Modified: December 29, 2017 1:42pm
From the Office of the Commissioner of Health, Dr. Gale R. Burstein
Date: December 29, 2017
CONTACT: Mary C. St. Mary/Mary.StMary@Erie.Gov
Phone: 716.858.4941/ Mobile: 716.253.3925
Influenza Cases on the Rise in Erie County
Surveillance Data Shows Number of New Cases Rising Steadily
ERIE COUNTY, NY— Influenza has arrived in Erie County, as well as in the rest of New York State. While generally the flu season here peaks in cases in mid-February, this season’s flu activity has been steadily increasing since mid-December. Influenza is a serious respiratory infection that is responsible for about 30% of all the respiratory infections during the winter season.
“The number of positive tests for influenza (“flu”) has been increasing each week in December,” says Dr. Gale Burstein, Erie County Commissioner of Health (“ECDOH”). “Our surveillance data show that flu activity is currently widespread in Erie County, throughout New York State and most of the United States. It will likely continue to spread before we see the traditional flu season draw to a close.”
Most people with the flu will have a mild illness and can treat themselves with rest, fluids, and ibuprofen (e.g., Advil®) or acetaminophen (e.g., Tylenol®). If you have the flu, stay at home and rest. Wash your hands thoroughly and frequently. Avoid close contact with well people in your house so you do not make them sick. Drink plenty of liquids to prevent fluid loss (i.e., dehydration) and treat fever and other symptoms with over-the-counter medication.
ECDOH urges Erie County residents to contact their health care provider or seek care at an urgent care center if they have difficulty breathing, shortness of breath, or dizziness and weakness from possible dehydration. The Centers for Disease Control and Prevention (“CDC”) recommends initiation of antiviral treatment as early as possible (within 48 hours of symptom onset), for those at high risk for complications:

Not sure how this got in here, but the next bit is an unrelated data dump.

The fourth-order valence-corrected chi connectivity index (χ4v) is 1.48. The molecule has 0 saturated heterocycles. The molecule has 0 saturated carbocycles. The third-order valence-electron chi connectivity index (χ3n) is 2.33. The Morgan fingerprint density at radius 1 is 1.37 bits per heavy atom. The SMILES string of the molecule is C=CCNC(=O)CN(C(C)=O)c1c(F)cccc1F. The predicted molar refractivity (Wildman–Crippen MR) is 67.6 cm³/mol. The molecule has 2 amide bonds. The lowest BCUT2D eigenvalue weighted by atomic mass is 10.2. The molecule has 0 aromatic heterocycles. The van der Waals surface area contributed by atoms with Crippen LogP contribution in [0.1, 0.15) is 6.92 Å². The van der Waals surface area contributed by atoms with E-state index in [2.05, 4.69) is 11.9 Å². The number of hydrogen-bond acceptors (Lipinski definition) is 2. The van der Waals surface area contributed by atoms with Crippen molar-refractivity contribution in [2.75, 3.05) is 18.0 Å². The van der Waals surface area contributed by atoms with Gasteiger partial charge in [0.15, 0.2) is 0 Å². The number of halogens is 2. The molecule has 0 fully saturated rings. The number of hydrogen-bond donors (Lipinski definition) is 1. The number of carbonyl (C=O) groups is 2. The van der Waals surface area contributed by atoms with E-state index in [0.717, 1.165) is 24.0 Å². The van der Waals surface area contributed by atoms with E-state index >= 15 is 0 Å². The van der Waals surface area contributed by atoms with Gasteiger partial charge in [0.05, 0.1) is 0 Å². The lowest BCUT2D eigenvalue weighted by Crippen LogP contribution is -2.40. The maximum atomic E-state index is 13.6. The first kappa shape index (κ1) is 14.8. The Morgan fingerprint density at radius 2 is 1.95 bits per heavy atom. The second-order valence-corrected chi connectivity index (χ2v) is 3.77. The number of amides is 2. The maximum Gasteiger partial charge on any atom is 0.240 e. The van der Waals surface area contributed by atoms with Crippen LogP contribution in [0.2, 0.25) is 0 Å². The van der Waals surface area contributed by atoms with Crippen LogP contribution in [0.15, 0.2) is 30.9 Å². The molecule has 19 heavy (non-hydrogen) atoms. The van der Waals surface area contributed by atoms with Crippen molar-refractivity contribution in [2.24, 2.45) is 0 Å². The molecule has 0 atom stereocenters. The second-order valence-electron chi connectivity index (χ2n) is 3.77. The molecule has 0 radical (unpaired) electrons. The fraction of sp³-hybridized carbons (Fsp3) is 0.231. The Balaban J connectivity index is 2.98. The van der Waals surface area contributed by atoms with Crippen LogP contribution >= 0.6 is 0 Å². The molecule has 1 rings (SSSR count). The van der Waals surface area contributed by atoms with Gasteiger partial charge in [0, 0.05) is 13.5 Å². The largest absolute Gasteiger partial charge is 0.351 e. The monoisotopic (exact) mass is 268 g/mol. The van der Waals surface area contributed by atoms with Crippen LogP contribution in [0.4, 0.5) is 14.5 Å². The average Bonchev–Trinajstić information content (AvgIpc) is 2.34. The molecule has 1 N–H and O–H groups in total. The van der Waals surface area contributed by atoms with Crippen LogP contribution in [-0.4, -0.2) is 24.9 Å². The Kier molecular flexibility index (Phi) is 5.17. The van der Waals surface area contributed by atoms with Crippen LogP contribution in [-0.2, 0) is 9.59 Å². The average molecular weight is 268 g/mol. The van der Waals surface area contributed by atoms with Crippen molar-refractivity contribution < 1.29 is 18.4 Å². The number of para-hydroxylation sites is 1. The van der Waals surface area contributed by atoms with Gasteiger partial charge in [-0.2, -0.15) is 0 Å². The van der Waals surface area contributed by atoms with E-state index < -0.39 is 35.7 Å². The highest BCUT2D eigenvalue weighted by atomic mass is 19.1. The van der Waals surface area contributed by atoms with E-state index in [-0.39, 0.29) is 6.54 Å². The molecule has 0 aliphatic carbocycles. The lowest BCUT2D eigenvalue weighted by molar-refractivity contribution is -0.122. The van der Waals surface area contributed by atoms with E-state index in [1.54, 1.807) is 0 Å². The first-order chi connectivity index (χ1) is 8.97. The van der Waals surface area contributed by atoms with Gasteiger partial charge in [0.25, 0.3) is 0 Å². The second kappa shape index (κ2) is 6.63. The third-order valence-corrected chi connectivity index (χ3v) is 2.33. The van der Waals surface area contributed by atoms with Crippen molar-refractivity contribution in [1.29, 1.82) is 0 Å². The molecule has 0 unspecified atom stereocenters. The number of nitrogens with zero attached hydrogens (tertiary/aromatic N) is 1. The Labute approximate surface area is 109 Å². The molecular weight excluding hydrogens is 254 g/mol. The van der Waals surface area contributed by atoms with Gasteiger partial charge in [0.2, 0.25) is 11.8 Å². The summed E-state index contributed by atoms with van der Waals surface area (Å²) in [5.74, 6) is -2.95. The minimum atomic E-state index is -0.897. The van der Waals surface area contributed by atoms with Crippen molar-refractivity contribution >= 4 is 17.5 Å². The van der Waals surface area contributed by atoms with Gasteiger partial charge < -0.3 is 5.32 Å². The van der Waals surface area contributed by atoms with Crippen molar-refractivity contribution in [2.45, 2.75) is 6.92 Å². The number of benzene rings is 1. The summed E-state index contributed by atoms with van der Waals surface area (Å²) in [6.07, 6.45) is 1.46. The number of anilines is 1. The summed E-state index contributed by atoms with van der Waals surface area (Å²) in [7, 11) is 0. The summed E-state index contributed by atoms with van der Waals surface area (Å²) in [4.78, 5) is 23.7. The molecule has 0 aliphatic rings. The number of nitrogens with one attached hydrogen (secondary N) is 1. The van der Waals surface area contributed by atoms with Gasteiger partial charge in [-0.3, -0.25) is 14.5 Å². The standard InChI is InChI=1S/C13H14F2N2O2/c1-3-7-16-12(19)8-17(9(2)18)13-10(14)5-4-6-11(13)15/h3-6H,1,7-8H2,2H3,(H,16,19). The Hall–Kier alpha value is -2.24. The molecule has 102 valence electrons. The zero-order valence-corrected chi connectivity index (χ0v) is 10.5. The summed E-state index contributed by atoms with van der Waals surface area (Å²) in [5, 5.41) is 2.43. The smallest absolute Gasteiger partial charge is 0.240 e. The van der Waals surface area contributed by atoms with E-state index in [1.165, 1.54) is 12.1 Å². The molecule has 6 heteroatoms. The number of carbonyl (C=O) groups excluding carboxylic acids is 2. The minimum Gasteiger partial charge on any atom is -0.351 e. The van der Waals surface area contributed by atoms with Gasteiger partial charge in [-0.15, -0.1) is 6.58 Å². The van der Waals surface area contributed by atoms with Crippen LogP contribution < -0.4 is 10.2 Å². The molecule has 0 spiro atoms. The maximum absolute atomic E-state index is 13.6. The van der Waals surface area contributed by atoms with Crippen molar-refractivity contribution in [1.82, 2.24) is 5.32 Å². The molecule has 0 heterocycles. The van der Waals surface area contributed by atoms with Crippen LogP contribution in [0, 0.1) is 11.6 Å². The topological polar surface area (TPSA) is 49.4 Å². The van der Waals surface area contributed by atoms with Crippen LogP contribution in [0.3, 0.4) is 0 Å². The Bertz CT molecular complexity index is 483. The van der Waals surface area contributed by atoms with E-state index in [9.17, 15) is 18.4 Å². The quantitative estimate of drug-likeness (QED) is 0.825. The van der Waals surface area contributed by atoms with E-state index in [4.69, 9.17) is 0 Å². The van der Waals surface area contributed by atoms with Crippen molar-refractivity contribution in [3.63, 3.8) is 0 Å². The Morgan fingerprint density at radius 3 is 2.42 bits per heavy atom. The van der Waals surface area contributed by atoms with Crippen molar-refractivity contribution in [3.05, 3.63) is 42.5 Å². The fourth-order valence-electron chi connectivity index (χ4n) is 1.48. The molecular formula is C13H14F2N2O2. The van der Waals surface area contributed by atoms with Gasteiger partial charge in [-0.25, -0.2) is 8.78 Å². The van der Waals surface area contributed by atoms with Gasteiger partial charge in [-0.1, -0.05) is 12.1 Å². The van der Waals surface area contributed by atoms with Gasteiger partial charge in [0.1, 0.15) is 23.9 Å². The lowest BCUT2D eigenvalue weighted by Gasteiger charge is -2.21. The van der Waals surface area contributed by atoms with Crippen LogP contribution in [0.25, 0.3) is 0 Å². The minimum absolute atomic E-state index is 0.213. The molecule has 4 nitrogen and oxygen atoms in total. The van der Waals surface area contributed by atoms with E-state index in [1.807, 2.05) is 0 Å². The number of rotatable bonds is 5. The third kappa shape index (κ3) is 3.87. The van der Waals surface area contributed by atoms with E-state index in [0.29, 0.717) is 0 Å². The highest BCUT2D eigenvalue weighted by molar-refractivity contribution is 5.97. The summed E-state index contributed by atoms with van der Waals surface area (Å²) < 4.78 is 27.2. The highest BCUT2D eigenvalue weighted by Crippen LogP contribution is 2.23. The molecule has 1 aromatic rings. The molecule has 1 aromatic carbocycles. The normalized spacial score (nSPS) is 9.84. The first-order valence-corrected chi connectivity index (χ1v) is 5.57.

- young children, especially those under 2 years of age
- women who are pregnant, have recently given birth or are breastfeeding
- people 65 years and older
- people who are immunosuppressed
- people with chronic health conditions, such as asthma or other chronic lung disease, heart disease, diabetes, etc.
- people who live with or care for others who are at high risk of developing serious complications
Antiviral therapies may reduce the severity of illness, decrease the risk of complications (including hospitalization) and shorten the duration of illness. “Contact your primary care physician or an urgent care center if you are concerned about your symptoms” said Dr. Burstein. “Emergency Departments should be utilized for true medical emergencies. Typically, flu can be treated at home.”
It is NOT too late to receive a flu vaccine. Flu seasons are highly unpredictable since the influenza virus can mutate and it’s difficult to gauge which flu strain will dominate in any given year. But there are hundreds of thousands of hospitalizations and tens of thousands of deaths due to the flu in any given year, according to the CDC. The CDC recommends everyone receive a flu shot each year, even though the vaccine’s effectiveness may vary.
Flu vaccine effectiveness varies each year, but getting a flu vaccine is important not just to protect you, but also the people who are most vulnerable to catching the virus, such as older people, children, and people with compromised immune systems. It is especially important for certain populations at high risk for serious flu complications, as noted above, to also get immunized. It is a mistake to only consider the benefits of flu vaccine in terms of disease prevented. Influenza vaccines do so much more in terms of preventing hospitalizations and medical visits because of influenza infection. And if you do happen to get flu but are vaccinated, it is much more likely that you will not suffer as severely as you may if you hadn’t been vaccinated.
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